I had the pleasure of using a Macbeth Studio System’s M5. Some people compare it to an ARP 2600. It does have a similar layout although I personally found the sound to be also Moog-ish. Have you used one? What are your thoughts?
I have checked out the M5 a couple of times now. I first saw it at MusikMesse in Frankfurt a couple of years ago, and after getting to play with it unfettered, I had the pleasure of meeting it’s creator Ken Macbeth. I found the instrument to be built of very high quality and the sound quality was exceptional, however, I felt the filter was not very similar to that of the ARP 2600. People may compare it to the 2600, and as far as the layout goes, it is somewhat similar making it easy for me to navigate, however, the sounds that the M5 produces are all it’s own IMHO.
I really like it.
I am looking forward to seeing the M5 and Ken again at the NAMM show.
What makes the TimewARP 2600 different from the Arturia ARP2600 V?
I believe that the TimewARP 2600 sounds much more like a real ARP 2600 than any other virtual synth on the market. This belief has been confirmed by many very notable users of ARP 2600s. Our emulation is sample accurate in all respects and models the original circuits of the ARP 2600 where ever possible. One area that TimewARP 2600 stands apart from other products is in the area of audio frequency modulation. You can take any audio source on the TimewARP 2600 and route it to an CV input and get the behavior that you would expect if you were to do that on a real ARP 2600 across the full frequency range of the component. I have not seen this in other virtual instruments. This feature is how many famous ARP 2600 sounds are created.
Will there be more features added to the TimewARP 2600? A sequencer for example?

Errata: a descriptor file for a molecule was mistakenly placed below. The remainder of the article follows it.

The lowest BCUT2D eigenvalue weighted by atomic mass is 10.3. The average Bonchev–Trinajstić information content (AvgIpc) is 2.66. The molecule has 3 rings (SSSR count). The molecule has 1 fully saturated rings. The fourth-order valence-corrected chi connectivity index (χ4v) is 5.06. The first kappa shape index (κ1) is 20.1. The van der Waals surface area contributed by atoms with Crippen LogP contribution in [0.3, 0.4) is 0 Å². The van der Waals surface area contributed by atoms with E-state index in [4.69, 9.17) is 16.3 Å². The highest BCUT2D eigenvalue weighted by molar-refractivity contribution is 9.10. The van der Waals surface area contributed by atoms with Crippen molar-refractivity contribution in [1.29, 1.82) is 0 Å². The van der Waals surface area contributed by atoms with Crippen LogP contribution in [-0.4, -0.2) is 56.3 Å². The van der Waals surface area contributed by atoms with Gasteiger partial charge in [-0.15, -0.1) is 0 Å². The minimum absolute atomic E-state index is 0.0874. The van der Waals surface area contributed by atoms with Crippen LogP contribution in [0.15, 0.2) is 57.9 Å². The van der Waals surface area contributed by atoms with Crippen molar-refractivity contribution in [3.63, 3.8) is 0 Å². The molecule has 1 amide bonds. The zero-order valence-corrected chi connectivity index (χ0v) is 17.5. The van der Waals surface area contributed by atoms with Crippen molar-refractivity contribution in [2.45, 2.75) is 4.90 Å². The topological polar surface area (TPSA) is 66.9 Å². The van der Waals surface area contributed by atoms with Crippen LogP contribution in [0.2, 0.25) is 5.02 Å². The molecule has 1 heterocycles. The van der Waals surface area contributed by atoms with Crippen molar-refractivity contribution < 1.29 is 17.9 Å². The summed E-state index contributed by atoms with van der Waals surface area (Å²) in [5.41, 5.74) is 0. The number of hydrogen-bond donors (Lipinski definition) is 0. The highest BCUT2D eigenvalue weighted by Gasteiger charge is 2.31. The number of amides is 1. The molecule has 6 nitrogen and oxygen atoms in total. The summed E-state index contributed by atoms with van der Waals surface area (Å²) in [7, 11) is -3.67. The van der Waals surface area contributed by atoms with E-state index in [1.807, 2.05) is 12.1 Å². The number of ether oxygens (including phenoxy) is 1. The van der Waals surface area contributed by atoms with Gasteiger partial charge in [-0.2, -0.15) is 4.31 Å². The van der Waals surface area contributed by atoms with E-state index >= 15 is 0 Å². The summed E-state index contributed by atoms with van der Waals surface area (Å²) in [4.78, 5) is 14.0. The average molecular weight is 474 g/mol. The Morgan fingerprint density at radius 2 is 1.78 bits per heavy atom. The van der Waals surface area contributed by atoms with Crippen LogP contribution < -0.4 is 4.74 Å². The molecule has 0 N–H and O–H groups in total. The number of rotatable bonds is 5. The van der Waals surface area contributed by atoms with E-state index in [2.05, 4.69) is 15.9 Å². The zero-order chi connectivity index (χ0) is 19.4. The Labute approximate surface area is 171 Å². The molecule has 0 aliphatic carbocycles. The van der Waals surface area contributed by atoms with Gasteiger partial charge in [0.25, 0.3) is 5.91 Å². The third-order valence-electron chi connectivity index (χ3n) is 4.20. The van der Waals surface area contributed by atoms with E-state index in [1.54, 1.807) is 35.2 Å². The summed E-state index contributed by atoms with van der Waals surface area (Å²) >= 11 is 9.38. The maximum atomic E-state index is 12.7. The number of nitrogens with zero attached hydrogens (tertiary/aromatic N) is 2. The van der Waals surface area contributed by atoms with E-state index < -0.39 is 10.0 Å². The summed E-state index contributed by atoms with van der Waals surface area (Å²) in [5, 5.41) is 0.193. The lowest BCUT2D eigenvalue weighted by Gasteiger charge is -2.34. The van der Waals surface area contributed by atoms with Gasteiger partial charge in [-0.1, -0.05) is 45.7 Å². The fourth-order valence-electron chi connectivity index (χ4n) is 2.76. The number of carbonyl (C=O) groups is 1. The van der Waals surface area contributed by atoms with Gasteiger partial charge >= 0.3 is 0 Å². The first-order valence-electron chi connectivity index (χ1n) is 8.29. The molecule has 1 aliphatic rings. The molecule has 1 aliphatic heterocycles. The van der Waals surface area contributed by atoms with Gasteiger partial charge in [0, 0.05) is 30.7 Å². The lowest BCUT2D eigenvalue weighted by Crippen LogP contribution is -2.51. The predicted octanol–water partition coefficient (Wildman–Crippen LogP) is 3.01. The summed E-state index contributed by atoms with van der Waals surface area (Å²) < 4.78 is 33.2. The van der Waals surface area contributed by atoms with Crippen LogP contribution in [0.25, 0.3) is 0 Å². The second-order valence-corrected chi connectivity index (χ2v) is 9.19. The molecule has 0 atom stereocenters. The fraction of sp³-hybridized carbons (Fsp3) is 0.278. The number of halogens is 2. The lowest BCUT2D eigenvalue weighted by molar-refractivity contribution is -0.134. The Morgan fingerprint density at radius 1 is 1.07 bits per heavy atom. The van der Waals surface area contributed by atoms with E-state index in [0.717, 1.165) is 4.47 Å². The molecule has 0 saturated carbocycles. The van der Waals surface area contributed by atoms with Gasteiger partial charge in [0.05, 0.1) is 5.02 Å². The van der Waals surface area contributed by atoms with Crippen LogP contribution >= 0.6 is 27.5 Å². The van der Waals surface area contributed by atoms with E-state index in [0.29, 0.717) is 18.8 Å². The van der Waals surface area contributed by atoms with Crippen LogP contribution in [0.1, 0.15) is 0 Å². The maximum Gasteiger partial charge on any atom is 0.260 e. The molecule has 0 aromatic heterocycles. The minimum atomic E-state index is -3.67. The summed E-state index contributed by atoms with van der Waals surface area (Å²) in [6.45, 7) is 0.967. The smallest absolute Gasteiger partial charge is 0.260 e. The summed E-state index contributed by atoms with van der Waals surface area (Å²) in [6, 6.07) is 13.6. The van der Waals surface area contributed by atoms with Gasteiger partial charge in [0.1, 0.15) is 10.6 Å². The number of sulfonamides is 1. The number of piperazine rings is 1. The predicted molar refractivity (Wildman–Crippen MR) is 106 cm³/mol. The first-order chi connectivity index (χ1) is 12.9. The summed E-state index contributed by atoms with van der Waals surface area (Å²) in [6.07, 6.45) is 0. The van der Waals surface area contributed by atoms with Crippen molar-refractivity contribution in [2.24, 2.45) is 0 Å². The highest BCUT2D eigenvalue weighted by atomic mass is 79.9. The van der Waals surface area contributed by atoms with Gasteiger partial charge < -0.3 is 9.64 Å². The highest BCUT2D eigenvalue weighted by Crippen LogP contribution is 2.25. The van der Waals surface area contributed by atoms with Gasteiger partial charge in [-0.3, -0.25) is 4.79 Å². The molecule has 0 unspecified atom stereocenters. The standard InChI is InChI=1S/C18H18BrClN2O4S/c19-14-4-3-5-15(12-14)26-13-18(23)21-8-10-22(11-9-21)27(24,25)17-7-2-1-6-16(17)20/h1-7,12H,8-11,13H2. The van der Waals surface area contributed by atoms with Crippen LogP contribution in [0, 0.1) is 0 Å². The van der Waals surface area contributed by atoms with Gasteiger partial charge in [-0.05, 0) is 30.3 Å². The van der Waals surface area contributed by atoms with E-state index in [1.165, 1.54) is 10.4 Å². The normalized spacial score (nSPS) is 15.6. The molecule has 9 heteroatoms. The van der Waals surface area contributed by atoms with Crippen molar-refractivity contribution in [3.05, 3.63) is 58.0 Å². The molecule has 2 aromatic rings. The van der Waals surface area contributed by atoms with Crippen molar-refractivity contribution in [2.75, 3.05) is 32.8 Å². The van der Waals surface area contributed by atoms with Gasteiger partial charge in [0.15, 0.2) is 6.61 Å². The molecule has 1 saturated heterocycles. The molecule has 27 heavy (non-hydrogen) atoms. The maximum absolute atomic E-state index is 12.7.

I would love to expand the TimewARP 2600 to include a sequencer, however, I can’t say when that will be. We recently added a couple of small additions to the TimewARP 2600 including a “Master Volume” control and offset controls to the MIDI beat synch feature. As time permits, and market allows, we will continue to enhance the TimewARP 2600.
Let’s talk about kikAXXE. It’s a synth, drum machine and sequencer which sounds super yet it’s priced quite low. Was there a lot of special discussion of it’s price? I am surprised by it honestly.
We did not compromise on sound quality in KikAXXE. Our goal was to produce a cost friendly electronic music environment that was fun. We left out a few features in order to justify the price, but all in all I believe KikAXXE delivers the goods. Our hope is that by providing KikAXXE at such an attractive price, that it will open the door to a wider audience of users and allow more people to discover what analog synthesis is all about. At the same time, we have many pros excited about KikAXXE too.
The thing that has to be clear is that KikAXXE is inexpensive, but still sounds awesome and can produce very useable results quickly and easily.
Are you still in contact with Alan R. Pearlman? I know he has endorsed the timewARP 2600. Did you send him kikAXXE?